PORTLAND — Broadband digital service in the city is progressing, and may be on the cusp of a big leap forward.
Councilors on Monday heard updates from City Manager Jon Jennings, Finance Director Brendan O’Connell and representatives from Sifi Networks of America on how more than 30,000 homes and 4,500 city businesses could see marked increases in internet speeds.
“(It is) one of the most significant developments the city can anticipate in terms of economic growth,” Jennings said, adding it was a council goal for the year.
A memo from O’Connell and Information Technology Director Dan Boutilier notes the city’s fiber optic institutional network connecting municipal and school buildings was expanded this year to include the Canco Road buildings occupied by the Public Works Department and the Ocean Avenue Fire Station.
That expansion is a mere blip when compared to the proposals from SiFi Networks of America, which O’Connell said could bring high-speed broadband internet access to the city through an expanded fiber-optic network without any cost to city taxpayers.
“We are a fiber-optic network developer, an overall solution provider,” Sifi CEO Ben Bawtree-Jobson said Monday as he outlined potential options for a 2.5 million-foot fiber-optic network that could take 2 1/2 years to build.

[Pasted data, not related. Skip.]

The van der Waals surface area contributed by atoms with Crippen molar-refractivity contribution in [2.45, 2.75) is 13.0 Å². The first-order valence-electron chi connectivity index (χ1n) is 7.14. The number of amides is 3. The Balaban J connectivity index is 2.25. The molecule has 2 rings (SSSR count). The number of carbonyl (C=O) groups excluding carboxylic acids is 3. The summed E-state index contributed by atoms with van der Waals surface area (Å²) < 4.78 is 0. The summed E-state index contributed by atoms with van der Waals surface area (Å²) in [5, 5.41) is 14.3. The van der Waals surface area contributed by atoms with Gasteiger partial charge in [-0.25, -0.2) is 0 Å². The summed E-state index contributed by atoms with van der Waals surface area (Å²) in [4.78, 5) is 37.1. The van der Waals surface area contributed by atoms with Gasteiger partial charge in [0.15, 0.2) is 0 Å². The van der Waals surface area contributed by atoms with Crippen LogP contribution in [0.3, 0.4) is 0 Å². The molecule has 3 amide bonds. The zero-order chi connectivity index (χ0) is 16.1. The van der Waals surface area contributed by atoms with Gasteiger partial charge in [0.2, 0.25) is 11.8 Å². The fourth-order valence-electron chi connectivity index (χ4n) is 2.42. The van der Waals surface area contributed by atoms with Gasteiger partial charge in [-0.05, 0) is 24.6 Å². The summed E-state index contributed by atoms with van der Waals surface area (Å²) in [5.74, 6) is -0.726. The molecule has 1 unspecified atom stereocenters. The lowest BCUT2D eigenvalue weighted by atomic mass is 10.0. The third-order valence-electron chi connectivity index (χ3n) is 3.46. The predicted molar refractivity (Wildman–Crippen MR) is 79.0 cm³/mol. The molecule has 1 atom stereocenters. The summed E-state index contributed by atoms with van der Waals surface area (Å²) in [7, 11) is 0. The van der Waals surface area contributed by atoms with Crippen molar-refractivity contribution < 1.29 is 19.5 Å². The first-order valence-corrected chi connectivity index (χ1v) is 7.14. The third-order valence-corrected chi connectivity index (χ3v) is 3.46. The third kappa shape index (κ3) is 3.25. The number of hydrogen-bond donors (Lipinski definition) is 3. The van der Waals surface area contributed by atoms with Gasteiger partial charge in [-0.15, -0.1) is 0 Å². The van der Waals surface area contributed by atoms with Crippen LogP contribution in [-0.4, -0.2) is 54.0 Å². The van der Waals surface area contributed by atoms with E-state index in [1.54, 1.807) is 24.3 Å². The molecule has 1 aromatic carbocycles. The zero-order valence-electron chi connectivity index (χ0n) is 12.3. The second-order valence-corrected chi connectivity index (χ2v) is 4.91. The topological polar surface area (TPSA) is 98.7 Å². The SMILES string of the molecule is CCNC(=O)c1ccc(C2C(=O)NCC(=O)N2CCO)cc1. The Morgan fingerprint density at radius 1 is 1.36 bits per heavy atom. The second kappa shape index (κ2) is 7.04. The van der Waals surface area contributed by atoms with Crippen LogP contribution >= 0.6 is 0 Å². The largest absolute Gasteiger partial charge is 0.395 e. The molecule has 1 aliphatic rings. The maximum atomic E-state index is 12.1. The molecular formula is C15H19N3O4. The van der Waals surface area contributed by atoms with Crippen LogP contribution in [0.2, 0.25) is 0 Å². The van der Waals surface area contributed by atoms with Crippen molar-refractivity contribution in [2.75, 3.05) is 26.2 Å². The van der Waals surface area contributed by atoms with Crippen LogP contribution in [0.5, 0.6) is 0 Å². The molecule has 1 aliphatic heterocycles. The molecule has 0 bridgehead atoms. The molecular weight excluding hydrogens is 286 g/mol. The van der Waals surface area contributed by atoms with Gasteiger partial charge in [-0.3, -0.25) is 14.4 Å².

Options for the city include a lease arrangement with Sifi, where user fees to the city would fund lease payments while still turning a profit for the city. O’Connell said the lease payments could be $5.3 million in the fifth year of a 30-year lease and $6.6 million by its final year. At the same time, revenues would grow from $5.3 million to $9.3 million.
Bawtree-Jobson said the network would be open to all internet service providers and would be built to accommodate future expansions.
“The infrastructure has to be built to last; this is very much a future-proof network,” he said.
It was estimated about 60 percent of the network could be built through “microtrenching,” a way of laying cable that is less invasive than traditional methods. The entire network would be underground.
Sifi Networks has set up similar fiber optic networks in Chattanooga, Tennessee, and Reykjavik, the capital of Iceland. Company data suggests the faster network could increase the city’s gross domestic product by 1.1. percent and home values by 3.1 percent, according to the presentation.
The city is also looking at alternative arrangements with Sifi Networks and could begin network construction in spring 2017 or 2018, depending on the business arrangement.